The National Park Service (NPS) has released for public review an environmental assessment to consider alternatives for managing wildland fires in Katmai National Park and Preserve and the adjacent Alagnak Wild River corridor. The Katmai Fire Management Plan (FMP) would serve as a detailed and comprehensive program of action to implement fire management policy principles and goals, consistent with the areas’ resource management objectives.
The environmental assessment evaluates the effects of three alternatives for managing wildland fires in the park, preserve, and wild river corridor.
These include one that would continue present fire management, which entails full suppression of all wildland fires using techniques appropriate for various locations; a second that would use naturally-caused wildland fires to restore and maintain natural conditions where facilities and human life are not threated by fire and mechanical removal of flammable vegetation around structures and historic and archeological sites; and a third that would use wildland fires, mechanical reductions of vegetative fuels, and prescribed fire in selected locations to reduce hazardous fuel loads to protect life, property, and park resources from the effects of unwanted fire.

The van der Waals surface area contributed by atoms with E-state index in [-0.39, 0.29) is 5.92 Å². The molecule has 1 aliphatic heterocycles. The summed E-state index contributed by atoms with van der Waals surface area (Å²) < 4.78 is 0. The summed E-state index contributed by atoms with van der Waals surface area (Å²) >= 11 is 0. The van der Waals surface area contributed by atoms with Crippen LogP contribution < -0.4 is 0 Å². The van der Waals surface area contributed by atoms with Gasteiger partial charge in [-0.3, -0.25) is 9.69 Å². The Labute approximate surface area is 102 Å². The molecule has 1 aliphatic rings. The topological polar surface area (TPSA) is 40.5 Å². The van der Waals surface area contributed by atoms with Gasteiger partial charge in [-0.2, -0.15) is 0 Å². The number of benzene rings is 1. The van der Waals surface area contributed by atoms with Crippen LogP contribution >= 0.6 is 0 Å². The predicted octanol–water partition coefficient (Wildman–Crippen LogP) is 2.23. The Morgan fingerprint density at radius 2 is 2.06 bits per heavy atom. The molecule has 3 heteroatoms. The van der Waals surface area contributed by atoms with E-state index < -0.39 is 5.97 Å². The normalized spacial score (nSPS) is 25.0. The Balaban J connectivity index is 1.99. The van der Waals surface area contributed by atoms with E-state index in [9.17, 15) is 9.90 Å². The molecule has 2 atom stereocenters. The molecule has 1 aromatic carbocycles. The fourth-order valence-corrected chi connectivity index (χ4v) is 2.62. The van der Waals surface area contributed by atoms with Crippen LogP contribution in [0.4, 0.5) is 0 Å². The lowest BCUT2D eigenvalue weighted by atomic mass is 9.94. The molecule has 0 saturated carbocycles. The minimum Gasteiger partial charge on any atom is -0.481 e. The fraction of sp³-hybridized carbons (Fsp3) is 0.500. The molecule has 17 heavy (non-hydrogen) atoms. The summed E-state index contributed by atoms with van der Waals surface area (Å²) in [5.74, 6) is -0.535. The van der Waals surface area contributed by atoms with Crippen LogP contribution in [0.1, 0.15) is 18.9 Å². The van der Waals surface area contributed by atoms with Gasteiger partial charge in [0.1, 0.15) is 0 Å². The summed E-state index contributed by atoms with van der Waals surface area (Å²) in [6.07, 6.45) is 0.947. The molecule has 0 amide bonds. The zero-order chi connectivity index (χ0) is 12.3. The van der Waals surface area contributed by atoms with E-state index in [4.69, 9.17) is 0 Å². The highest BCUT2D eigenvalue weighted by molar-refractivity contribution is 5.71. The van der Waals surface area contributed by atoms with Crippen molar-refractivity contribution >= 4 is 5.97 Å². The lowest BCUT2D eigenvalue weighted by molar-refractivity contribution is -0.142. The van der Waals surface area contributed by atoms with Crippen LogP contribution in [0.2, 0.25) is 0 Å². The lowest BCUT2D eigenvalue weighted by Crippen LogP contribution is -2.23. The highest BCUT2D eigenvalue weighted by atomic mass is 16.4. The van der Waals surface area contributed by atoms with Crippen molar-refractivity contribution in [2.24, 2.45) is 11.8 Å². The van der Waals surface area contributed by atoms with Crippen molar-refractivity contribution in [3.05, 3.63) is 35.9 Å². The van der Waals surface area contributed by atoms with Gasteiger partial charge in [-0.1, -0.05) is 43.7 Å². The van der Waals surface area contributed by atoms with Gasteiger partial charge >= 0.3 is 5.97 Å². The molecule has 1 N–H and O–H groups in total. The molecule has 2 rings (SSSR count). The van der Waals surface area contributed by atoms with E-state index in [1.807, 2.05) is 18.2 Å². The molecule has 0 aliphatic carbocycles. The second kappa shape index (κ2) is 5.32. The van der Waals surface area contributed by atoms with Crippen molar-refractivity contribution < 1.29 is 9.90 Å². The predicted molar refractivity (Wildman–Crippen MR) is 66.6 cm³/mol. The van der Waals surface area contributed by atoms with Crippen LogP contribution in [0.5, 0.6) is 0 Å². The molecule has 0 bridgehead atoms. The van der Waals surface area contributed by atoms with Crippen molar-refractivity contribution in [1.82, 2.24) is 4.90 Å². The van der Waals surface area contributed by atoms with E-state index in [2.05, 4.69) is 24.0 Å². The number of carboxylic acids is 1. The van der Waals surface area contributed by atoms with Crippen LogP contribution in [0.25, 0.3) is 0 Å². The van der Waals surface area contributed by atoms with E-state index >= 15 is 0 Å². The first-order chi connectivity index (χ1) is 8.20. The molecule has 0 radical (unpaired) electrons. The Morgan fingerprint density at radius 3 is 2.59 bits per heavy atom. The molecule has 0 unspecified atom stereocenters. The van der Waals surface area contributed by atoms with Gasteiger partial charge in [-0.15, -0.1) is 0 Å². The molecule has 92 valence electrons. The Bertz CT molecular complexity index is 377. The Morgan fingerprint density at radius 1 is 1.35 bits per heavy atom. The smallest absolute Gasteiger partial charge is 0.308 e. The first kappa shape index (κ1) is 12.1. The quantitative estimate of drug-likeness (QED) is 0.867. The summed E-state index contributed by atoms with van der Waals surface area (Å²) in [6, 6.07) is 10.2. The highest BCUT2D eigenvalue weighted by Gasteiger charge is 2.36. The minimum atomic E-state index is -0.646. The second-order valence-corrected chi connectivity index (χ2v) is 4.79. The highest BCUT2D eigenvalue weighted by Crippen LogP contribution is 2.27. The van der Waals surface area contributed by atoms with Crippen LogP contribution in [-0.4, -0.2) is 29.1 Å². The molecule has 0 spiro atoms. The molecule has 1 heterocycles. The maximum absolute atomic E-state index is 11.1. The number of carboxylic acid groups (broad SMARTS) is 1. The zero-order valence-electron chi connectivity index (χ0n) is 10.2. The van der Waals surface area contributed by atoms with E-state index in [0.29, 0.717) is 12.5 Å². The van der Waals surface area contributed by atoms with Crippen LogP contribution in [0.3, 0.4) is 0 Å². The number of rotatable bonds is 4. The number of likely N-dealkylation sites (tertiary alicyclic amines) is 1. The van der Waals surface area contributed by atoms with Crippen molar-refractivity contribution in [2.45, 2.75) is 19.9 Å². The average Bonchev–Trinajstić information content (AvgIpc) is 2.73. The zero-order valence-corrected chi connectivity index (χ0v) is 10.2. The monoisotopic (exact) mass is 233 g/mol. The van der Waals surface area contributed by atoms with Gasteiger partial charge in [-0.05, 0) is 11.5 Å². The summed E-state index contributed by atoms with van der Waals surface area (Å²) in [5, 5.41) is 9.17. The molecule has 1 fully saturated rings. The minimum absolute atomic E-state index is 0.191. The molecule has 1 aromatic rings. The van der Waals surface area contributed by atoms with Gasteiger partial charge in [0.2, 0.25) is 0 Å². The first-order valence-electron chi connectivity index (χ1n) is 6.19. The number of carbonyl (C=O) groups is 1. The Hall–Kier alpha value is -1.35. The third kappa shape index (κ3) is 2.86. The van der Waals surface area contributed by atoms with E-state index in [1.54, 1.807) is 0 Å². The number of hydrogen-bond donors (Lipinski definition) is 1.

The comment period for the EA will extend 60 days, beginning December 03, 2012, and ending February 01, 2013. Please send written comments to the attention of Bud Rice, NPS Alaska Regional Office, 240 West 5th Avenue, Anchorage, AK 99501.
Comments also may be posted at the Planning, Environment, and Public Comment (PEPC) program located on the NPS public comment website at:
If you have specific questions about the EA or public comment process, please contact Bud Rice, Environmental Protection Specialist, at (907)
644-3530 or Regional Fire Management Officer Dan Warthin at (907) 644-3409.
You may request a hard copy of the EA or download the EA from the NPS Planning Environment and Public Comment (PEPC) web page at:
http://parkplanning.nps.gov/searchAll.cfm and search for Katmai National Park and Preserve.
Logo courtesy National Park Service